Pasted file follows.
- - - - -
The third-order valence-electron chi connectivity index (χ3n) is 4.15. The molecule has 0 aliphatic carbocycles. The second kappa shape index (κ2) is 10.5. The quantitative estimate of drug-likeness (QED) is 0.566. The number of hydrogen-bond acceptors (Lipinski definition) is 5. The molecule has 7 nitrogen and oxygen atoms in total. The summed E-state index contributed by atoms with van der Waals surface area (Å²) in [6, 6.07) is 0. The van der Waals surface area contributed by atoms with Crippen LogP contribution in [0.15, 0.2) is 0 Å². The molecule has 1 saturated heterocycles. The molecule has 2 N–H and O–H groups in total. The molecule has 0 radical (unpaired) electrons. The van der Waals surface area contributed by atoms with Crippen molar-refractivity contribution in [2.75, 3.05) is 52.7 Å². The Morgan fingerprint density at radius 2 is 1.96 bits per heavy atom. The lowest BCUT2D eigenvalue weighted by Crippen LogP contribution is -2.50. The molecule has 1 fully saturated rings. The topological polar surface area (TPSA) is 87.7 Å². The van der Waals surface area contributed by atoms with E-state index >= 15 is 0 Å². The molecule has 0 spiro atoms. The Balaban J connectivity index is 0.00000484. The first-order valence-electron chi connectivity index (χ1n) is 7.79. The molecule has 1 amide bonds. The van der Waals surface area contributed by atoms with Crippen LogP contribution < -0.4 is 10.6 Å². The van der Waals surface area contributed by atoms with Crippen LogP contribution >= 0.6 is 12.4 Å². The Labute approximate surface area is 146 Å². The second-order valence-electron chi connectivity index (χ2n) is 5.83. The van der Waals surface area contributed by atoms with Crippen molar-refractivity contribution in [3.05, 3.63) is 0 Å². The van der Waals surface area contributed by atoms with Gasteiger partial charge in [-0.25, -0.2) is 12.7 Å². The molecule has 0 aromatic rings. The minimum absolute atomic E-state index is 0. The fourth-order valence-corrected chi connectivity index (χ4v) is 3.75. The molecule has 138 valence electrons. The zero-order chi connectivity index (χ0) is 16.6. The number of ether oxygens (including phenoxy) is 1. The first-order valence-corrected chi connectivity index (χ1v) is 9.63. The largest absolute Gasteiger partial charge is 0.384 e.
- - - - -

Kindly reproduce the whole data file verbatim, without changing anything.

The third-order valence-electron chi connectivity index (χ3n) is 4.15. The molecule has 0 aliphatic carbocycles. The second kappa shape index (κ2) is 10.5. The quantitative estimate of drug-likeness (QED) is 0.566. The number of hydrogen-bond acceptors (Lipinski definition) is 5. The molecule has 7 nitrogen and oxygen atoms in total. The summed E-state index contributed by atoms with van der Waals surface area (Å²) in [6, 6.07) is 0. The van der Waals surface area contributed by atoms with Crippen LogP contribution in [0.15, 0.2) is 0 Å². The molecule has 1 saturated heterocycles. The molecule has 2 N–H and O–H groups in total. The molecule has 0 radical (unpaired) electrons. The van der Waals surface area contributed by atoms with Crippen molar-refractivity contribution in [2.75, 3.05) is 52.7 Å². The Morgan fingerprint density at radius 2 is 1.96 bits per heavy atom. The lowest BCUT2D eigenvalue weighted by Crippen LogP contribution is -2.50. The molecule has 1 fully saturated rings. The topological polar surface area (TPSA) is 87.7 Å². The van der Waals surface area contributed by atoms with E-state index >= 15 is 0 Å². The molecule has 0 spiro atoms. The Balaban J connectivity index is 0.00000484. The first-order valence-electron chi connectivity index (χ1n) is 7.79. The molecule has 1 amide bonds. The van der Waals surface area contributed by atoms with Crippen LogP contribution < -0.4 is 10.6 Å². The van der Waals surface area contributed by atoms with Crippen LogP contribution >= 0.6 is 12.4 Å². The Labute approximate surface area is 146 Å². The second-order valence-electron chi connectivity index (χ2n) is 5.83. The van der Waals surface area contributed by atoms with Crippen molar-refractivity contribution in [3.05, 3.63) is 0 Å². The van der Waals surface area contributed by atoms with Gasteiger partial charge in [-0.25, -0.2) is 12.7 Å². The molecule has 0 aromatic rings. The minimum absolute atomic E-state index is 0. The fourth-order valence-corrected chi connectivity index (χ4v) is 3.75. The molecule has 138 valence electrons. The zero-order chi connectivity index (χ0) is 16.6. The number of ether oxygens (including phenoxy) is 1. The first-order valence-corrected chi connectivity index (χ1v) is 9.63. The largest absolute Gasteiger partial charge is 0.384 e.